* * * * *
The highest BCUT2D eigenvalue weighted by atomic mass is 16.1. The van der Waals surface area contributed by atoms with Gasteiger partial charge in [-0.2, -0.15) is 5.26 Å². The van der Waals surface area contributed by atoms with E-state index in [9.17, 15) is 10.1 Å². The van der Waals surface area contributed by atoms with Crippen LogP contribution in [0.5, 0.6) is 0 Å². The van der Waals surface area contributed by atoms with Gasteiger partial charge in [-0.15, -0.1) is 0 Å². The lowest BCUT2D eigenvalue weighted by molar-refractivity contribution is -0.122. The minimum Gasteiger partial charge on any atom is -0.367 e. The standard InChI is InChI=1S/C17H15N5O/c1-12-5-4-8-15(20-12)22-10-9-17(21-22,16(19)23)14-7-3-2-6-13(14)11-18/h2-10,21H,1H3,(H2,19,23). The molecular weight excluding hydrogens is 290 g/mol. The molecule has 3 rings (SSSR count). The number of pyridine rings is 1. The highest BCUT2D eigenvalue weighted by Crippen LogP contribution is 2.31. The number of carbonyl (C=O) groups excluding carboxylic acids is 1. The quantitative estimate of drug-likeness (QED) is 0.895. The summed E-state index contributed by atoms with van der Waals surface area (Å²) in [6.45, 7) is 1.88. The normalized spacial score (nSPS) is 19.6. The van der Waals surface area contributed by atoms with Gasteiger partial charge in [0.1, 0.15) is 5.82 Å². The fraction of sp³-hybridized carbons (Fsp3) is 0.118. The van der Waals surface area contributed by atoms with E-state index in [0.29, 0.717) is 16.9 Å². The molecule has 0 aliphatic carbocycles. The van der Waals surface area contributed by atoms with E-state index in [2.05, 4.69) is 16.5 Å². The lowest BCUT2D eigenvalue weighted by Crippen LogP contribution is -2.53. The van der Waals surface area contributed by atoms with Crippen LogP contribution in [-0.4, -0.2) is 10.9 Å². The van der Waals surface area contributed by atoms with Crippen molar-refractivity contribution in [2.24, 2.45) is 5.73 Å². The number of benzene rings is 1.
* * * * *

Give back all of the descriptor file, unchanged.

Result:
The highest BCUT2D eigenvalue weighted by atomic mass is 16.1. The van der Waals surface area contributed by atoms with Gasteiger partial charge in [-0.2, -0.15) is 5.26 Å². The van der Waals surface area contributed by atoms with E-state index in [9.17, 15) is 10.1 Å². The van der Waals surface area contributed by atoms with Crippen LogP contribution in [0.5, 0.6) is 0 Å². The van der Waals surface area contributed by atoms with Gasteiger partial charge in [-0.15, -0.1) is 0 Å². The lowest BCUT2D eigenvalue weighted by molar-refractivity contribution is -0.122. The minimum Gasteiger partial charge on any atom is -0.367 e. The standard InChI is InChI=1S/C17H15N5O/c1-12-5-4-8-15(20-12)22-10-9-17(21-22,16(19)23)14-7-3-2-6-13(14)11-18/h2-10,21H,1H3,(H2,19,23). The molecular weight excluding hydrogens is 290 g/mol. The molecule has 3 rings (SSSR count). The number of pyridine rings is 1. The highest BCUT2D eigenvalue weighted by Crippen LogP contribution is 2.31. The number of carbonyl (C=O) groups excluding carboxylic acids is 1. The quantitative estimate of drug-likeness (QED) is 0.895. The summed E-state index contributed by atoms with van der Waals surface area (Å²) in [6.45, 7) is 1.88. The normalized spacial score (nSPS) is 19.6. The van der Waals surface area contributed by atoms with Gasteiger partial charge in [0.1, 0.15) is 5.82 Å². The fraction of sp³-hybridized carbons (Fsp3) is 0.118. The van der Waals surface area contributed by atoms with E-state index in [0.29, 0.717) is 16.9 Å². The molecule has 0 aliphatic carbocycles. The van der Waals surface area contributed by atoms with E-state index in [2.05, 4.69) is 16.5 Å². The lowest BCUT2D eigenvalue weighted by Crippen LogP contribution is -2.53. The van der Waals surface area contributed by atoms with Crippen LogP contribution in [-0.4, -0.2) is 10.9 Å². The van der Waals surface area contributed by atoms with Crippen molar-refractivity contribution in [2.24, 2.45) is 5.73 Å². The number of benzene rings is 1.